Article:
Opinion
Education Letter to the Editor

Asa Hilliard’s Obituary Leaves Much Unsaid

September 17, 2007 1 min read
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To the Editor:

I was deeply saddened by the death of one of the greatest educators of all time, Asa Grant Hilliard III, but I was distraught at the paltry, demeaning obituary printed in Education Week (“Asa Hilliard, Expert On Africa, Dies,” Aug. 29, 2007).

Mr. Hilliard wasn’t just “a professor of urban education at Georgia State University”—he was, since 1980, the Fuller E. Callaway professor of urban education at Georgia State University, with joint appointments in the departments of educational policy studies and educational psychology and special education.

He was not “visiting” Egypt when he died. He opened the plenary session of a conference of the Association for the Study of Classical African Civilizations. He also was there on a study tour, and had taken study trips with students and teachers to Egypt and Ghana for the past 30 years.

Mr. Hilliard, who held a doctorate in educational psychology, did a lot more than edit essays in 1989, as your obituary implies. And to end the piece with the critique from that year that described his essays as “pseudoscience” is irresponsible.

There is so much more that he accomplished. For example, he served on the faculty at San Francisco State University for 18 years. During that time, he was a department chair for two years and the dean of education for eight. He also was a consultant to the Peace Corps and the superintendent of schools in Monrovia, Liberia. He participated in the development of several national assessment systems and developmental assessments of young children and infants. Active in the field of forensic psychology, he served as an expert witness in several landmark federal cases on test validity and bias. He was the recipient of numerous honors and awards.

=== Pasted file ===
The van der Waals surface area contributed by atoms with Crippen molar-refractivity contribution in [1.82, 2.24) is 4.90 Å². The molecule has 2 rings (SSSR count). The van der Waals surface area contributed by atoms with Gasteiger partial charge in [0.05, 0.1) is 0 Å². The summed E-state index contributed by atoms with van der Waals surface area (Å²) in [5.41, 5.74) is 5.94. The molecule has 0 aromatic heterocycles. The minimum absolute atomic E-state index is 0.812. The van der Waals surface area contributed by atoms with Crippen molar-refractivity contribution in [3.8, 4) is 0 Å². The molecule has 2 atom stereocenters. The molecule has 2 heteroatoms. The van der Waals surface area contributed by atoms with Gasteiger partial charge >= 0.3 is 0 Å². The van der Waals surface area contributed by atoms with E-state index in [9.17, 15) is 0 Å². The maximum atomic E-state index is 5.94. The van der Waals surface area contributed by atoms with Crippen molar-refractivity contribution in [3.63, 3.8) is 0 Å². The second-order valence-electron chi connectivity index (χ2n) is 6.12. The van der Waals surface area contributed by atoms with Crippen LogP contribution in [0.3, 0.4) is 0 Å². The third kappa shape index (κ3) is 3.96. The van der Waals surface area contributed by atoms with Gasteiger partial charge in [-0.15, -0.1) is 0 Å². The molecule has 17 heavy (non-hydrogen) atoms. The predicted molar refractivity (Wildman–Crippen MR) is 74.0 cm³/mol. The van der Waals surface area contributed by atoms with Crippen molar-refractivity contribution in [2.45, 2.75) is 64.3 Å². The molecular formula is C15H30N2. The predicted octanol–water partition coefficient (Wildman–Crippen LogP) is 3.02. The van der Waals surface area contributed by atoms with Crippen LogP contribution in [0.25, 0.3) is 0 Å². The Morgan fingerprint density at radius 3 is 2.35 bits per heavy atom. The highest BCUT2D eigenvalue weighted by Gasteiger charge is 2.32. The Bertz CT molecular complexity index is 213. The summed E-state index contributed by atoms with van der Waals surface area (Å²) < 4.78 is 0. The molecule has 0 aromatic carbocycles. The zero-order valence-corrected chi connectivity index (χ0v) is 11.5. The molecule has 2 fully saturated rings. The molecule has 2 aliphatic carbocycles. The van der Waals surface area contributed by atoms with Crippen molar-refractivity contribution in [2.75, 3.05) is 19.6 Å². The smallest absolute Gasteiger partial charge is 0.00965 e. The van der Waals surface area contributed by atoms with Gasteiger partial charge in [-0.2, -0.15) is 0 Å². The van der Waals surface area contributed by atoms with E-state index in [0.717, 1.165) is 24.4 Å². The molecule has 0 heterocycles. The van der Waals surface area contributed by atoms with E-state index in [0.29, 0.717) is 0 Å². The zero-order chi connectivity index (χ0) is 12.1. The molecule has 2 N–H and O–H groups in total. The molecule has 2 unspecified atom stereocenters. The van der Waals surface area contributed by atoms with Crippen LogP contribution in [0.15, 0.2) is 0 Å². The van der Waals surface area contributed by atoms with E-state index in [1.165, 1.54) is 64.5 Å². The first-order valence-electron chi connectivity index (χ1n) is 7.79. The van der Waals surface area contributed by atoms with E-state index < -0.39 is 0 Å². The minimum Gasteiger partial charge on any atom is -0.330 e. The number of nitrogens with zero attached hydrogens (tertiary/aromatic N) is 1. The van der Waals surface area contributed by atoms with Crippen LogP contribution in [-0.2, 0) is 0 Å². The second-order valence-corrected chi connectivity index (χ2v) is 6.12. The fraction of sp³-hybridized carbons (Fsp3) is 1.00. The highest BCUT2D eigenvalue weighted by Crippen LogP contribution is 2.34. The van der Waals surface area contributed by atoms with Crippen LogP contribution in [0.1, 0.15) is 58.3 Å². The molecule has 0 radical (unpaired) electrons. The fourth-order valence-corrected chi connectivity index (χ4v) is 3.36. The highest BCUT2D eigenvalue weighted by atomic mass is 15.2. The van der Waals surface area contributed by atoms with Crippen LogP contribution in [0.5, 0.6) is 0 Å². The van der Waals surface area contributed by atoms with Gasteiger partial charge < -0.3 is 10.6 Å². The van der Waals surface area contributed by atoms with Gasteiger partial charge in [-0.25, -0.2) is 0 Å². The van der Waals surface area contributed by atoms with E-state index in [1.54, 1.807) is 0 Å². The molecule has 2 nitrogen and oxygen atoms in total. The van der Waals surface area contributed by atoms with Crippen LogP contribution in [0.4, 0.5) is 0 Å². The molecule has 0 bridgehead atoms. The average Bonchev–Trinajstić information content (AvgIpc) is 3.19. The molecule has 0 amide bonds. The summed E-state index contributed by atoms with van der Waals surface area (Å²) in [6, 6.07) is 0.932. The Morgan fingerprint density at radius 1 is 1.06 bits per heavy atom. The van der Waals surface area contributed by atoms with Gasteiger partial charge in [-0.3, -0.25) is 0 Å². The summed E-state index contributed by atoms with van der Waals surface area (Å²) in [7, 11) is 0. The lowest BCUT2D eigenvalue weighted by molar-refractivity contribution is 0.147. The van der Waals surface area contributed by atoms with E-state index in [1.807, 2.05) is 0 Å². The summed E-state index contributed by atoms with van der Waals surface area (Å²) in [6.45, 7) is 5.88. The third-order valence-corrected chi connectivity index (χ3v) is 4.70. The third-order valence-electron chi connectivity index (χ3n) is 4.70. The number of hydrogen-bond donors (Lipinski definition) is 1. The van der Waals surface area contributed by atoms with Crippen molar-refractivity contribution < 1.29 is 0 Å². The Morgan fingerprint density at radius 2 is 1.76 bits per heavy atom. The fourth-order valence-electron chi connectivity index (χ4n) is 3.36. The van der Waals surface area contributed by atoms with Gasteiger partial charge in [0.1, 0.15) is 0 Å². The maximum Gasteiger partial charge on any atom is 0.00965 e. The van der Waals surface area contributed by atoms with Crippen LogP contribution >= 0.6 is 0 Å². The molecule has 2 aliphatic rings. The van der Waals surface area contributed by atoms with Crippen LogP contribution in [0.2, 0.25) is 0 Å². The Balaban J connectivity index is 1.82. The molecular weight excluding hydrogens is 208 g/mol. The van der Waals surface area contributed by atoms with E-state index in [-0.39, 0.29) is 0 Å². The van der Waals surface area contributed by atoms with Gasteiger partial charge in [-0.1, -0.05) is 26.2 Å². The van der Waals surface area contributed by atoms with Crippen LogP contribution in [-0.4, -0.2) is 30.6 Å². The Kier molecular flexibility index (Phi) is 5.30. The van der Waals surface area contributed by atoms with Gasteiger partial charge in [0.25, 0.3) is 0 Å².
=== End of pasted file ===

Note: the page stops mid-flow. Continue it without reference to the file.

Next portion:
There are many great pieces written about the passing of Asa Hilliard that celebrate his substantive contributions to the world and in particular to education. I found your obituary to be at best a disturbing, limited effort, and I recommend you do a longer piece that examines his tremendous contributions to improving the education of all children.

Rosemary Traore

Assistant Professor

College of Education

University of North Carolina at Charlotte

Charlotte, N.C.

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